Queue GPT code models!
The project: GPT-Code UI
I wanted the project to be as simple as possible from a local installation perspective. One of my suspicions is that OpenAI hasn’t released the ChatGPT Code Interpreter to a wider public yet is because it’s effectively exposing a cloud compute VM (albeit heavily sliced like Google Colab does) to all of ChatGPT (Plus?) users. That’s a) some serious engineering work and b) an even more serious cloud bill.
Because I don’t have free infinite cloud computing either I thought the best course of action would be to let everyone use their own good ol’ computer. (That thing you used to run stuff on before we moved everything in the cloud.)
To make it easy to get up and running I wanted the install process to be
pip install gpt-code-ui and nothing more. Since the heavy lifting is done by the hosted model inference run by OpenAI most of the code that needs to run locally is actually fairly simple.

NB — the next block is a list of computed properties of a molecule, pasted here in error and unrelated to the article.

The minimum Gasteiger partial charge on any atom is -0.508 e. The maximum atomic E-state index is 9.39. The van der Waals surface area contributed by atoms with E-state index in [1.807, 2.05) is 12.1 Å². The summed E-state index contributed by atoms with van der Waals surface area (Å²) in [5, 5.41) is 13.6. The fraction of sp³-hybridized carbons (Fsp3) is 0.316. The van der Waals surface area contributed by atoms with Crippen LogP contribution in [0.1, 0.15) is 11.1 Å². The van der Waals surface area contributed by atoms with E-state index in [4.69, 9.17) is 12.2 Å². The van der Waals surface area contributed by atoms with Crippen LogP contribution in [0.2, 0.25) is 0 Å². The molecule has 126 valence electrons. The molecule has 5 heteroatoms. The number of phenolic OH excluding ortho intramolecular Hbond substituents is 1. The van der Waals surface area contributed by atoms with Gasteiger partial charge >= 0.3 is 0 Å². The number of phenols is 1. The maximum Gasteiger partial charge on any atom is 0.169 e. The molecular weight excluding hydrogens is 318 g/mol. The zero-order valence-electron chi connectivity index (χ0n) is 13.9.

For including the frontend (built in React) I borrowed a trick from the excellent Streamlit project. You just build a web SPA client and bundle it into your Python package right before you upload it to PyPI. Technical detail: they used CRACO (Create React App Configuration Override) but I went with the more modern Vite for bundling the SPA.
For separation of concerns I decided to keep the Flask based Jupyter kernel manager separate from the main Flask app that serves the static SPA files and communicates with the OpenAI API. See the following basic architecture diagram for an overview of the main components:
You’re still here? Awesome! This is the good part, I promise. This thing actually works!
Here’s what the project can do (today):
- File upload
- File download
- Context awareness (it can refer to your previous messages)
- Generate code
- Run code (Python kernel)
- Model switching (GPT-3.5 and GPT-4)
So you can do things like upload a CSV file and ask it to remove a column, save the file and print a download link. Even after seeing it over 50 times during development, the fact you can do that in 2023, week 20 blows my mind 🤯